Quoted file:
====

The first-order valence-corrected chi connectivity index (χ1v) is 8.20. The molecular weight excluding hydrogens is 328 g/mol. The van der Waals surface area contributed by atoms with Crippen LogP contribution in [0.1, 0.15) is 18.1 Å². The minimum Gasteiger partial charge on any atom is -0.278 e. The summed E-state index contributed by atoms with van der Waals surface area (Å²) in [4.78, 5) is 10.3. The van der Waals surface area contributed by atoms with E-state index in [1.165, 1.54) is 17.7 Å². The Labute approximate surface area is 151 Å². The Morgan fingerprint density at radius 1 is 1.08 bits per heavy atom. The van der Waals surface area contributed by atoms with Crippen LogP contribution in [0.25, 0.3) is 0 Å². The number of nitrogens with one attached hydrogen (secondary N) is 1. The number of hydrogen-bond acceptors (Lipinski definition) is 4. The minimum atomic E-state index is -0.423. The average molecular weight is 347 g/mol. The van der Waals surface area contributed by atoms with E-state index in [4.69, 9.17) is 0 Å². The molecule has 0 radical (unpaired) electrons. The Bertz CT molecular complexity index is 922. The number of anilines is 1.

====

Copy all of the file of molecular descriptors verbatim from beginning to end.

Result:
The first-order valence-corrected chi connectivity index (χ1v) is 8.20. The molecular weight excluding hydrogens is 328 g/mol. The van der Waals surface area contributed by atoms with Crippen LogP contribution in [0.1, 0.15) is 18.1 Å². The minimum Gasteiger partial charge on any atom is -0.278 e. The summed E-state index contributed by atoms with van der Waals surface area (Å²) in [4.78, 5) is 10.3. The van der Waals surface area contributed by atoms with E-state index in [1.165, 1.54) is 17.7 Å². The Labute approximate surface area is 151 Å². The Morgan fingerprint density at radius 1 is 1.08 bits per heavy atom. The van der Waals surface area contributed by atoms with Crippen LogP contribution in [0.25, 0.3) is 0 Å². The number of nitrogens with one attached hydrogen (secondary N) is 1. The number of hydrogen-bond acceptors (Lipinski definition) is 4. The minimum atomic E-state index is -0.423. The average molecular weight is 347 g/mol. The van der Waals surface area contributed by atoms with E-state index in [4.69, 9.17) is 0 Å². The molecule has 0 radical (unpaired) electrons. The Bertz CT molecular complexity index is 922. The number of anilines is 1.